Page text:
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Did North Korea really achieve clean fusion?  (Source: Lee Jin-Man/Associated Press)

Inside the reactor core of one of North Korea's nuclear plants  (Source: AP)
Many scientists are discounting that the secretive dictatorship made a true breakthrough

A mystery is emerging on the Korean peninsula.  The nation of North Korea, which has long been suspected of developing nuclear weapons, announced on May 12 that it had achieved clean nuclear fusion and was ready to began rolling out virtually free power.  The claim did not receive that much serious attention because it was simply so unbelievable.

Now the mystery has deepened, with the South Korean government scientists revealing that they detected abnormal levels of radioactive xenon gas -- eight times above the normal background level -- only two days after the fusion announcement.

It seems highly unlikely that the fusion reaction occurred as North Korea claims as fission typically produces large isotopes, while fusion uses small atoms like deuterium (a hydrogen isotope).  Granted, many scientists have theorized that fission can be tied to fusion to create hybrid reactors and such reactors 
would likely be capable of producing heavy isotopes.

Professor David Hinde, who is the department head of nuclear physics at The Australian National University says the release is more likely to have come from a traditional fission device.  He states, "It would have to be man-generated unless one came up with some very unusual alternative scenario. The lifetime of those radioactive xenon isotopes, they're not terribly long. So it could not be anything that came naturally, I would say.  Heavy xenon isotopes could be a signature of a fission device of some kind."

The easiest explanation would be that North Korea conducted a nuclear weapons test.  It revealed in 2008 that it has several nuclear weapons stockpiled.  However, such a test would have created seismic activity and South Korean officials detected no corresponding seismic events.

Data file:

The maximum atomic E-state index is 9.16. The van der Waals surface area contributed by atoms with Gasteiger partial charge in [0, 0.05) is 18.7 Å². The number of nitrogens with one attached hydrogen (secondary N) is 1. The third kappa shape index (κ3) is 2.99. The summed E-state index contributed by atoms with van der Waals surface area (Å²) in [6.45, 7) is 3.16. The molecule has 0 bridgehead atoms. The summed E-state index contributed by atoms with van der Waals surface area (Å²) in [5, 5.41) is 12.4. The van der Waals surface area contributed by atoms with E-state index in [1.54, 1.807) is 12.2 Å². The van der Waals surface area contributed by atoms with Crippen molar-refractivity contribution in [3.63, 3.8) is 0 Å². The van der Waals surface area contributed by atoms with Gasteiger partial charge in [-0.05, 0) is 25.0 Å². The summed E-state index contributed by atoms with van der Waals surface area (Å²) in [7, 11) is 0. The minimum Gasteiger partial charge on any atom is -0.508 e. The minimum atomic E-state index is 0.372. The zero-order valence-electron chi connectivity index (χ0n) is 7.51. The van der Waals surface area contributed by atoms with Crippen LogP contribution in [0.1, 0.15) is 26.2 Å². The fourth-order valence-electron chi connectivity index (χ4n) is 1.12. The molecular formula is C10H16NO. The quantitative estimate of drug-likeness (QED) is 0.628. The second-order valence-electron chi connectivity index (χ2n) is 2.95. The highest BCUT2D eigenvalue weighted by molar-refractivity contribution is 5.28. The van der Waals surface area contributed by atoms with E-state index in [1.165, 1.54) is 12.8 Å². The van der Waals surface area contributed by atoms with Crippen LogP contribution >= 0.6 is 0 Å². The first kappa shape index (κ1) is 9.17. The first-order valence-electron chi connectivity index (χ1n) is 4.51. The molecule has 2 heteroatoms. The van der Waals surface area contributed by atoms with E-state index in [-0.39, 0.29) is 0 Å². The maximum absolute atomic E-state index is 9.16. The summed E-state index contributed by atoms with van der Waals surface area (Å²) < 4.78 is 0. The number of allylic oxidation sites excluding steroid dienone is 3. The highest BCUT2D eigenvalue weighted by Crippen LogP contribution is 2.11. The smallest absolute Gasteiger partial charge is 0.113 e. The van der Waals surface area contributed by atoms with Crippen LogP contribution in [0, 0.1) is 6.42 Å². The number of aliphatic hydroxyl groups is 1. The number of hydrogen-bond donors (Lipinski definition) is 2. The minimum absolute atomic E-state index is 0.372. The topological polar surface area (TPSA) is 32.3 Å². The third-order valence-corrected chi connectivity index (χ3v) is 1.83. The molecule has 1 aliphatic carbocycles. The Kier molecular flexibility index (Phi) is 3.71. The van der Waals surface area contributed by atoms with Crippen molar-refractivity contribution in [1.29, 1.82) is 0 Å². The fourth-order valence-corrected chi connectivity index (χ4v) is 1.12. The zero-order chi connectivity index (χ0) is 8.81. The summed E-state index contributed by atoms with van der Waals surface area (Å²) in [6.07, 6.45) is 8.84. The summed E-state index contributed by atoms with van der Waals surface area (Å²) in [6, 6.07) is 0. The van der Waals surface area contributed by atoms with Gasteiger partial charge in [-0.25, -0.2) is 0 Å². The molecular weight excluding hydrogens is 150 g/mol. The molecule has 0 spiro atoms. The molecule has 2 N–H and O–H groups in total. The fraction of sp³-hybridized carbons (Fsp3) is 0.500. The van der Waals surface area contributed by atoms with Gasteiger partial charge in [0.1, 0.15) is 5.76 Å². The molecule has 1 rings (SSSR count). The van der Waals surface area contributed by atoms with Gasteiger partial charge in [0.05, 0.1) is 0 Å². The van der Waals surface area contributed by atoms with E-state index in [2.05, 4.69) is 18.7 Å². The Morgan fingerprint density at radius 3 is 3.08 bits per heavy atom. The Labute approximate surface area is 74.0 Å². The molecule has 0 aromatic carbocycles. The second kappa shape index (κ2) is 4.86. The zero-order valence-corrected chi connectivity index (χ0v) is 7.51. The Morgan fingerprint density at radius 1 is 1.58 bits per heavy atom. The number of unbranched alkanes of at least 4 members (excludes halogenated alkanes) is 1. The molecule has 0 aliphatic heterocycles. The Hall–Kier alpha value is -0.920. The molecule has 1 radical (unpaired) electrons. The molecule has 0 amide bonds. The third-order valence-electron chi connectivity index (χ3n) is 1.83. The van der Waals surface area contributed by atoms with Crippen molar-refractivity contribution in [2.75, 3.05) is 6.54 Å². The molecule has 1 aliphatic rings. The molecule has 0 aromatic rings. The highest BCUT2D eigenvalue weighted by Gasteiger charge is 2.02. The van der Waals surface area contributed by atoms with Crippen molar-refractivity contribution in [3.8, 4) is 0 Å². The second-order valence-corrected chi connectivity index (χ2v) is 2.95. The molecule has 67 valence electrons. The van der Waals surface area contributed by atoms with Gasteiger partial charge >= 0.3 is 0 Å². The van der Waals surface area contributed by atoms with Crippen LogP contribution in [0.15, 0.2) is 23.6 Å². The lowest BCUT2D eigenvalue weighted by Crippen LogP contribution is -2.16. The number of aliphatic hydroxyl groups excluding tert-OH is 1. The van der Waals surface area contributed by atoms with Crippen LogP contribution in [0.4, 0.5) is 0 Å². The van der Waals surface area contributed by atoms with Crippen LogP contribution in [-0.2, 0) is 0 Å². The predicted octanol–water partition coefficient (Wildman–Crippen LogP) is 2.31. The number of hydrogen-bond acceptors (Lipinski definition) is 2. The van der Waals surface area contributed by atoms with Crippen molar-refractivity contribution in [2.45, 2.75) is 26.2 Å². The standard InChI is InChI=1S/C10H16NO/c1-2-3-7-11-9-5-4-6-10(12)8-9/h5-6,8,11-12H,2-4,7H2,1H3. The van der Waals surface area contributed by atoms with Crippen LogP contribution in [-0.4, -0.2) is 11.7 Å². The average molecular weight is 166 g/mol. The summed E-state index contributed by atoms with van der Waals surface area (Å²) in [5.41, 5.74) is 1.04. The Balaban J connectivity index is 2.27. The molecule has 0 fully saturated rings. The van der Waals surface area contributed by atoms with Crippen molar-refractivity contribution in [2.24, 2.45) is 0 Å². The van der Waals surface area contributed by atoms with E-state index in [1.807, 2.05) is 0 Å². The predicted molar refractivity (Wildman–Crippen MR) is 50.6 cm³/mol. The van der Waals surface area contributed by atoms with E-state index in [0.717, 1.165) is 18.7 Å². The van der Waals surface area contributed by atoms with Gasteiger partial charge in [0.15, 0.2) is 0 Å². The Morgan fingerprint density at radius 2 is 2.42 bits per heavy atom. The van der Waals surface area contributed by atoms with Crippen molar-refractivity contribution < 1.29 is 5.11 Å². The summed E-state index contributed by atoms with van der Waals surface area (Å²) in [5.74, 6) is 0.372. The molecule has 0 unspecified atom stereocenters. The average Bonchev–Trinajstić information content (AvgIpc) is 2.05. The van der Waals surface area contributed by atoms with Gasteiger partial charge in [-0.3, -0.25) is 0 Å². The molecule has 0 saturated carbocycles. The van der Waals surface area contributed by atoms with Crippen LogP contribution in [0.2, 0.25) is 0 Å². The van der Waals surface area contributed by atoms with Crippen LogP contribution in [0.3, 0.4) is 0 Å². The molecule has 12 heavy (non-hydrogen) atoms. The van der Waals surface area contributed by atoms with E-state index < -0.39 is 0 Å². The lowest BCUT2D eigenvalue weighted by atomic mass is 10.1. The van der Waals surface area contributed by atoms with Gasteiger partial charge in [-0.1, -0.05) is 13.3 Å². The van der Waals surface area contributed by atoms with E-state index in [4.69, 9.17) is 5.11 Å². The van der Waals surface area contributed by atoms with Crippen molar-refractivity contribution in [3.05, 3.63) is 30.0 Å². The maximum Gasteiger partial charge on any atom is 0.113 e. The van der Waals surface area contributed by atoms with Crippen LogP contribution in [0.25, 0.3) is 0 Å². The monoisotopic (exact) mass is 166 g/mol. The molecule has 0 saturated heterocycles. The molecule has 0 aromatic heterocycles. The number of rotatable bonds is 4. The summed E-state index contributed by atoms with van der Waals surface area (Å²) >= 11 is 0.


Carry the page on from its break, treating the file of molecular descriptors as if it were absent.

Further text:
Xenon is colorless, odorless, and largely inert noble gas thats found in minute levels in the atmosphere.  The noble gases xenon and krypton are typically used to detect nuclear activity.  The levels of gas detected by South Korea are a clear marker of nuclear activity, but do not pose a health risk to citizens.

North Korea 
did conduct nuclear weapons tests in 2006, which were detected.  It received international condemnation for these tests and UN sanctions.

For now, though, it's unclear exactly what happened in the mysterious nation of North Korea.  While it's highly unlikely the nation has discovered the holy grail of renewable energy, something that has eluded the best researchers in the U.S. and abroad, at this point there are no definitive answers.



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RE: eluded the best researchers
By JediJeb on 6/25/2010 3:36:29 PM , Rating: 2
I know all about how fusion works, the term power amplifier I used was more or less a layman's term to describe what is happening in the end result.

It takes a great deal of power to make a fusion reaction go and sustain it. In a sense any power you get out of the reaction that is above and beyond the power you put in to create the reaction would be a bonus. It does consume hydrogen or helium so it is not free power, but you are in a simplified term using that fuel to increase the power you are putting into the system thus amplifying it.

A fusion reactor would not really "burn" the hydrogen or helium as fuel, they would act more as a lever to amplify the power put in, since without the power being put in the reaction would not go. If you can make a fusion reactor that takes 1kW of energy per hour to sustain the fusion reaction and you receive out of that reactor 2kW of energy per hour, then you have in a sense amplified your initial energy using hydrogen. But if you stop putting in the energy the reaction ceases. Only if you can somehow use 1kw of energy produced to self sustain the reaction then you would have something workable, but it still takes a large amount of outside energy to start the reactor if ever stopped.

If you really think about it, in the Sun the fuel is hydrogen and the supplied power is gravity. If gravity did not exist the Sun would cease to give off any energy.


RE: eluded the best researchers
By spread on 6/28/2010 9:37:23 AM , Rating: 2
What are you talking about?

There is no POWER AMPLIFICATION. The device uses up fuel. The ENERGY IS PRODUCED FROM THE FUEL used up in the reaction. Right now energy must be supplied externally because he efficiency threshold for the reactor to power itself hasn't been discovered.

In the sun, the supplied power is not gravity, otherwise why is Jupiter not a flaming ball of fire? There's more to fusion than that.


"There is a single light of science, and to brighten it anywhere is to brighten it everywhere." -- Isaac Asimov














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